We’re woken up at 5AM upon arrival to Lao Cai. It takes us a while to realise that we’ve already arrived so we’re the last ones to hurriedly pack up and leave the train.
As soon as we step out we’re approached by a guy who offers us a bus ride to Sapa. We almost stupidly agree, because we assume this is part of our packaged tour. The only reason we realise it’s not is when he asks us where we’re heading. Then we try to get to the main exit of the Lao Cai station. On the way we’re approached by many more drivers offering trips to Sapa. A conservative estimate puts their number at about ten million, but there’s a slight degree of error involved in that calculation.
At the exit we’re met by a man holding up a sign with my name. My last name is misspelt in only two places, so it’s close enough. I’m used to it being butchered in unpredictable and hilarious ways.
We get into a mini-bus that we’re sharing with a few other foreigners. It’s very nice to be so far away from home, with nothing to remind us of cold, rainy Denmark…except with us in the mini-bus is a Swedish backpacker and a Danish family of four. OK, you win this round, fate!
Sapa is located high up in the mountains, at an altitude of 1600 metres, and the only way to get there is via a winding mountain road (unless you’re planning to engage in some creative parachuting manoeuvres). The road, in some sections, is just wide enough to accommodate two cars. Our drive up takes almost one hour, during which we admire a beautiful view of mountains submerged in fog and basked in sunrise.
The Swedish backpacker, Jonas Petter, decides to share his (mis)adventures with us. He had a back stomach flu and managed to miss out on a lot of travelling due to being stuck at the hotel, near a toilet. Thankfully, before he begins to give us a detailed account of his symptoms, the father of the Danish family joins in to share their experiences in Cambodia. I try really hard to follow the story, but I’m distracted by the father’s uncanny resemblance to Al Bundy. I half expect him to finish every sentence with “Isn’t that right, Peg?”.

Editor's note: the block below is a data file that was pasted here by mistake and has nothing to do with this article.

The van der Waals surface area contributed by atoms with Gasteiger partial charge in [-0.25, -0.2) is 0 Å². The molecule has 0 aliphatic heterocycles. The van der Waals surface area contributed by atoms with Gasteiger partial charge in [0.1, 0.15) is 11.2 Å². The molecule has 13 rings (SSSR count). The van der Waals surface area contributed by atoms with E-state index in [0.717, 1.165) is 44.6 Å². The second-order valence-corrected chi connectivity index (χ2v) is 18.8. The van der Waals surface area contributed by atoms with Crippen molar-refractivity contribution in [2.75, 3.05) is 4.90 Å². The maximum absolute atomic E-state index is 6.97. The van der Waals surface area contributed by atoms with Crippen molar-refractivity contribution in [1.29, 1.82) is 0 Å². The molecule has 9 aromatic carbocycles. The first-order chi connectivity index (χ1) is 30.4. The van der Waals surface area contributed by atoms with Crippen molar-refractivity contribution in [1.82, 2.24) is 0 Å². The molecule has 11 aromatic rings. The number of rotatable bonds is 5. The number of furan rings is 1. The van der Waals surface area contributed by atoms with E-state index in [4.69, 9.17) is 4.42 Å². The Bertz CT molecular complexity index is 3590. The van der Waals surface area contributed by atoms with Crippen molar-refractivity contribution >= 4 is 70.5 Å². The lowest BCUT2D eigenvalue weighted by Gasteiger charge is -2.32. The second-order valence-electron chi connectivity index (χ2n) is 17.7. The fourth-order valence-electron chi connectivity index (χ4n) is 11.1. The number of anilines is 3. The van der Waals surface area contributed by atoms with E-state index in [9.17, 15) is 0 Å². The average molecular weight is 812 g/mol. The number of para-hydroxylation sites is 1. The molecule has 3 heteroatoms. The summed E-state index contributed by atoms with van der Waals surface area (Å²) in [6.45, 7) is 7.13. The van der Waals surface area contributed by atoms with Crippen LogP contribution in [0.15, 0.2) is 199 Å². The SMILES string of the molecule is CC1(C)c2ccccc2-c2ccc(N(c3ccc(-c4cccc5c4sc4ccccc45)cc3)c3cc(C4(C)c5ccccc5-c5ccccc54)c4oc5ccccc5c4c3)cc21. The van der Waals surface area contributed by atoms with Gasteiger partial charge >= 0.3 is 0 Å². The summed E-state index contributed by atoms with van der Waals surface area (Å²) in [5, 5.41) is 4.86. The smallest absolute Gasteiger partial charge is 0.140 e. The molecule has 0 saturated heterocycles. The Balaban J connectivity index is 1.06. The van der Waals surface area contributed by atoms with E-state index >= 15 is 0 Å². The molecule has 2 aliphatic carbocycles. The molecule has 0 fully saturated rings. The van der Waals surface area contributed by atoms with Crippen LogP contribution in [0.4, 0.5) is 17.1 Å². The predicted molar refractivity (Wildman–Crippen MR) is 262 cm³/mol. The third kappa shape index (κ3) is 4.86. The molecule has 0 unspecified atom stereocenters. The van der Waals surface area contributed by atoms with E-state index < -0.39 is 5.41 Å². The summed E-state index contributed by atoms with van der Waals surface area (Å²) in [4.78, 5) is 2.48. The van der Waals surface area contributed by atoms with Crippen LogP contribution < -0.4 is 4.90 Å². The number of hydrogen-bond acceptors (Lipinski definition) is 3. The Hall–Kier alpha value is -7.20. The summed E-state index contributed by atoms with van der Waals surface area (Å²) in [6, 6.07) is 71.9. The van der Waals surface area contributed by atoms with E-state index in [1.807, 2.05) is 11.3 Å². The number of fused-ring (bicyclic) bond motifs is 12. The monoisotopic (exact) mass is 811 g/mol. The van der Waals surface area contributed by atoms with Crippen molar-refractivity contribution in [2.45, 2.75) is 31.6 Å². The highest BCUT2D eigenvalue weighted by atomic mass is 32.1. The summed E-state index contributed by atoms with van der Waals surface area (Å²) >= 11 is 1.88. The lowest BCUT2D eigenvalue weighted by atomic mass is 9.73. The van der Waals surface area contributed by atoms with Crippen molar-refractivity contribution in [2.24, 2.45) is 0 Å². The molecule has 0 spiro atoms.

We arrive at the Fansipan View Hotel, which is so called because its rooms offer views of the Fansipan mountain (I bet that took you by surprise). As soon as the mini-bus stops it is surrounded by a group of Black Hmong women, on a mission to sell their handicraft. Our tour guide tells us that they usually find a “nice person” and follow that person until they wear him/her down. So, essentially, he’s telling us to act like assholes if we’re not interested in handicraft.
We’re served a nice breakfast at the hotel with noodle soup and pancakes. The menu tells us we can choose to have our pancakes with either apple or “pearl”. I’m not sure how pearl pancakes would taste, but I’m sure it’s a crunchy experience. Our room is available early, so we check in at 7:00. We attempt a quick nap prior to our mini-tour. This is successful for Katka, but not so successful for me. There are kids playing outside. Kids can generally be quite loud, but here in Vietnam they come with built-in megaphones. I’ve already discussed the general noise level in Vietnam in an earlier post.
At 9:30 we depart for today’s mild hiking trip to nearby villages. We’re only six people: Katka and I, a Canadian couple (Danni and Amanda) and two local guides. We exchange our experiences and travel plans with the Canadians. It seems we’ll be following in their footsteps – they are heading out to Hue by plane and we’ll be doing the same trip by train in a few days. Danni and Amanda have already had their homestay with the Dzao (Yao) people. They warn us about the dangers of rice wine, which we’re likely to be served during our homestay. Danni apparently had a bit too much while trying to bond with the host family.
At the beginning of the trip we’re joined by a group of Black Hmong women. I have a conversation with one of them. Her name is Ping and she’s carrying her 2 month old kid called Phun in a home-made fabric baby carrier on her back. Ping’s English is surprisingly good, especially considering that she has only practised it by talking to tourists.
In the meantime, Katka chats to two other women and receives their approval of me as a boyfriend. That’s because my rugged good looks translate well across all cultures. As we approach a track leading to the village of Cat Cat the Black Hmong leave us. They cannot get in without tickets. They make us promise that if we buy anything it should be from them. Damn, I guess we weren’t convincing enough at being assholes. (CONTINUE TO PAGE 2)